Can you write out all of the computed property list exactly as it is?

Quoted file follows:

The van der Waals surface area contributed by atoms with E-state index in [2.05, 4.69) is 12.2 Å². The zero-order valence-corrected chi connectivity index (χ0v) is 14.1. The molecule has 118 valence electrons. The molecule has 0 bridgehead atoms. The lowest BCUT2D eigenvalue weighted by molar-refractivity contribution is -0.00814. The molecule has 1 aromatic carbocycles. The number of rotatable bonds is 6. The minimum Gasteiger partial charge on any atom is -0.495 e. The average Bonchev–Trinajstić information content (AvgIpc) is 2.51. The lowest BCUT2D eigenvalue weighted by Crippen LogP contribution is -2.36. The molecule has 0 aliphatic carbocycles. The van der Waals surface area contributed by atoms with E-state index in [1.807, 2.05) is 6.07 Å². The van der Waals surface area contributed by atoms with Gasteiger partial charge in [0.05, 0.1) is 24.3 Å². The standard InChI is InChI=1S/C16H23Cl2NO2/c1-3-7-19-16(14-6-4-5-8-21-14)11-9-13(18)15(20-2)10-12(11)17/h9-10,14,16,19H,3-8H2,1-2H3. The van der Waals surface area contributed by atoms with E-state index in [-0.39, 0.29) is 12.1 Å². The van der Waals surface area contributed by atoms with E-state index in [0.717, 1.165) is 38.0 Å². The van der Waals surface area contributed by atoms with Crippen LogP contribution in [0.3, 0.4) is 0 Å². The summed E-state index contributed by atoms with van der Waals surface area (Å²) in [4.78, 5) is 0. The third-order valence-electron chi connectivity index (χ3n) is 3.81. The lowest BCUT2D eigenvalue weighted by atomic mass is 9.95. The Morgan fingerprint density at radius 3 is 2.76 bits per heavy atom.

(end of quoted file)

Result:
The van der Waals surface area contributed by atoms with E-state index in [2.05, 4.69) is 12.2 Å². The zero-order valence-corrected chi connectivity index (χ0v) is 14.1. The molecule has 118 valence electrons. The molecule has 0 bridgehead atoms. The lowest BCUT2D eigenvalue weighted by molar-refractivity contribution is -0.00814. The molecule has 1 aromatic carbocycles. The number of rotatable bonds is 6. The minimum Gasteiger partial charge on any atom is -0.495 e. The average Bonchev–Trinajstić information content (AvgIpc) is 2.51. The lowest BCUT2D eigenvalue weighted by Crippen LogP contribution is -2.36. The molecule has 0 aliphatic carbocycles. The van der Waals surface area contributed by atoms with E-state index in [1.807, 2.05) is 6.07 Å². The van der Waals surface area contributed by atoms with Gasteiger partial charge in [0.05, 0.1) is 24.3 Å². The standard InChI is InChI=1S/C16H23Cl2NO2/c1-3-7-19-16(14-6-4-5-8-21-14)11-9-13(18)15(20-2)10-12(11)17/h9-10,14,16,19H,3-8H2,1-2H3. The van der Waals surface area contributed by atoms with E-state index in [-0.39, 0.29) is 12.1 Å². The van der Waals surface area contributed by atoms with E-state index in [0.717, 1.165) is 38.0 Å². The van der Waals surface area contributed by atoms with Crippen LogP contribution in [0.3, 0.4) is 0 Å². The summed E-state index contributed by atoms with van der Waals surface area (Å²) in [4.78, 5) is 0. The third-order valence-electron chi connectivity index (χ3n) is 3.81. The lowest BCUT2D eigenvalue weighted by atomic mass is 9.95. The Morgan fingerprint density at radius 3 is 2.76 bits per heavy atom.